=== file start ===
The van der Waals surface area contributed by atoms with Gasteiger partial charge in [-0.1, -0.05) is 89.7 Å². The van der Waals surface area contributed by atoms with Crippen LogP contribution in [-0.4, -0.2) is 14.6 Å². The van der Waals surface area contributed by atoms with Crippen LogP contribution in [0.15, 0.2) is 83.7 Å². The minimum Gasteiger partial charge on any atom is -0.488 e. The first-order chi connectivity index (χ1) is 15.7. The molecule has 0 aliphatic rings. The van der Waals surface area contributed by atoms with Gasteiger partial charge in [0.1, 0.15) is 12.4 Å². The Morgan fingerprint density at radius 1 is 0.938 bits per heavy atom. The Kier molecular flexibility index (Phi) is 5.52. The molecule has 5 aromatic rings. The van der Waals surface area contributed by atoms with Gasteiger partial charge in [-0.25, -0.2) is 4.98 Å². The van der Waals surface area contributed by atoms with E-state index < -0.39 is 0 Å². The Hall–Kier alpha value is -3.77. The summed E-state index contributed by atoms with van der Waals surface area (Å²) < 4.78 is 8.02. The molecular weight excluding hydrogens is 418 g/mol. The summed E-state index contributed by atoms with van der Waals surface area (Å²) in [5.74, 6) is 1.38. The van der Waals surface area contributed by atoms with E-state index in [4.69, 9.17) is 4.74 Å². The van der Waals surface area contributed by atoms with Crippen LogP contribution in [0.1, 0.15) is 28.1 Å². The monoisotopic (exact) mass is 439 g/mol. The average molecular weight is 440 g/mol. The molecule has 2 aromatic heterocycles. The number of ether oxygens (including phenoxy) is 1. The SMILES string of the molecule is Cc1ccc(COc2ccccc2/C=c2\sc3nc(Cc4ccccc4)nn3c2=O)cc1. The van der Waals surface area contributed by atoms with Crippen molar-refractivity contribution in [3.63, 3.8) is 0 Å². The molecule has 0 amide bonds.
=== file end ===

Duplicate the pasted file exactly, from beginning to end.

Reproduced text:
The van der Waals surface area contributed by atoms with Gasteiger partial charge in [-0.1, -0.05) is 89.7 Å². The van der Waals surface area contributed by atoms with Crippen LogP contribution in [-0.4, -0.2) is 14.6 Å². The van der Waals surface area contributed by atoms with Crippen LogP contribution in [0.15, 0.2) is 83.7 Å². The minimum Gasteiger partial charge on any atom is -0.488 e. The first-order chi connectivity index (χ1) is 15.7. The molecule has 0 aliphatic rings. The van der Waals surface area contributed by atoms with Gasteiger partial charge in [0.1, 0.15) is 12.4 Å². The Morgan fingerprint density at radius 1 is 0.938 bits per heavy atom. The Kier molecular flexibility index (Phi) is 5.52. The molecule has 5 aromatic rings. The van der Waals surface area contributed by atoms with Gasteiger partial charge in [-0.25, -0.2) is 4.98 Å². The van der Waals surface area contributed by atoms with E-state index < -0.39 is 0 Å². The Hall–Kier alpha value is -3.77. The summed E-state index contributed by atoms with van der Waals surface area (Å²) < 4.78 is 8.02. The molecular weight excluding hydrogens is 418 g/mol. The summed E-state index contributed by atoms with van der Waals surface area (Å²) in [5.74, 6) is 1.38. The van der Waals surface area contributed by atoms with E-state index in [4.69, 9.17) is 4.74 Å². The van der Waals surface area contributed by atoms with Crippen LogP contribution in [0.1, 0.15) is 28.1 Å². The monoisotopic (exact) mass is 439 g/mol. The average molecular weight is 440 g/mol. The molecule has 2 aromatic heterocycles. The number of ether oxygens (including phenoxy) is 1. The SMILES string of the molecule is Cc1ccc(COc2ccccc2/C=c2\sc3nc(Cc4ccccc4)nn3c2=O)cc1. The van der Waals surface area contributed by atoms with Crippen molar-refractivity contribution in [3.63, 3.8) is 0 Å². The molecule has 0 amide bonds.